indeed all our US members, could very well be in the employ of the CIA, Homeland Security, the FBI or the many other US government agencies.
I wish I had their paycheck.

zapfrog wrote:
Do we stay and be apart of a movement that tries to correct or run before things get really bad?
To be [American] or not to be? That is the question; whether 'tis nobler in the mind to suffer the slings and arrows of outrageous fortune, or to take arms against a sea of troubles and by opposing end them.


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PostPosted: Sat Dec 03, 2011 2:54 am
 


Quote:
I had been born in Toronto instead of NYC since Toronto reminds me a bit of NYC because both cities are the largest in their respective countries.

Stephen Fry a British actor and comedian remarked that Toronto was like New York if it were run by the Swiss.


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PostPosted: Sat Dec 03, 2011 11:27 am
 


This tread is still going?


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PostPosted: Sat Dec 03, 2011 11:54 am
 


DanSC wrote:
This tread is still going?


Love the Quebecois accent!


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PostPosted: Sat Dec 03, 2011 11:54 am
 


I ear it too!


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PostPosted: Mon Dec 05, 2011 10:02 am
 


@Psudo Ah yes a little Shakespeare in there :) Several new bills (haven't passed yet) are very troubling one dealing with basically giving the military/police unfettered power to lock up anyone they see fit without due cause, trial and locked up for ever. The other bill was going to make it illegal for small to mid size farms to sell locally (farm stands, farmers markets), trade food, give food to shelters and a myriad of other hurdles. Co-authored by both a dem. and a rep. with one having ties to Carghill and the other with ties to Monsanto.

I think if all Americans spent 20-30 minutes of their morning coffee looking over the bills and who authors them there just might be more of an agreement of what to do in this country. Yet we are as divided as ever.


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PostPosted: Mon Dec 05, 2011 11:36 am
 


I really want to see a thread entitled "Question for our Australian members" asking why they're here.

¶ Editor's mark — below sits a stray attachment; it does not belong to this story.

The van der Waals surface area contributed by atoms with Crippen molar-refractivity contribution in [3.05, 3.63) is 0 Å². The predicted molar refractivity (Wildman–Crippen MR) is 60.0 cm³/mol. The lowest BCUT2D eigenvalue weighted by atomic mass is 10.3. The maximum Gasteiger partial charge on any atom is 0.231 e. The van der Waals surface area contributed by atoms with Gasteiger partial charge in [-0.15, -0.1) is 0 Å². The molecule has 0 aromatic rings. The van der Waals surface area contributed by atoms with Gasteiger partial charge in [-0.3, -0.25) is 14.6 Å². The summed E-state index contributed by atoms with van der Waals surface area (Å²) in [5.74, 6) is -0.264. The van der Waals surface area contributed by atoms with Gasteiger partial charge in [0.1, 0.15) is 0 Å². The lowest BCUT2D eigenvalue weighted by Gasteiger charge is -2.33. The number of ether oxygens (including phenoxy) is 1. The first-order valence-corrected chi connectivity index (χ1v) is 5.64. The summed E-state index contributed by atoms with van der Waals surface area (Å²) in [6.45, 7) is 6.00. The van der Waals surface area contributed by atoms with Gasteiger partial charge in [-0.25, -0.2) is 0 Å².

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PostPosted: Mon Dec 12, 2011 10:54 am
 


I'm here because Canada is boss, and I'd move there if I qualified for immigration (Which I don't. I lack an in demand job skill.).


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PostPosted: Mon Dec 12, 2011 11:08 am
 


MacAilbert wrote:
I'm here because Canada is boss, and I'd move there if I qualified for immigration (Which I don't. I lack an in demand job skill.).


I would do as much traveling as you can up there. After I joined this site I have made it to every province (excluding the territories) and my perspective has changed so much on life and just everything in general.

While I still would love to move up there, I am thinking more realistically and working towards that job "in demand". And who knows, maybe in a few years it will actually become a reality.


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PostPosted: Thu Dec 15, 2011 4:00 am
 


@zapfrog: I don't often get a chance to quote Shakespeare. The little I know is rarely applicable.

Most US bills are not passed (I think 2-3% become law), and many are intended as symbolic statements rather than serious attempts to produce law. There was a Democrat who authored a bill to reinstate a military draft, for example. That was an attempt to ignite outrage against the war in Iraq, not serious support for a draft. That said, I'd love to see Twitter feeds that give short layman summaries of House and Senate bills as they are proposed with links to full details; basically, your reading-over-coffee idea for the digital age.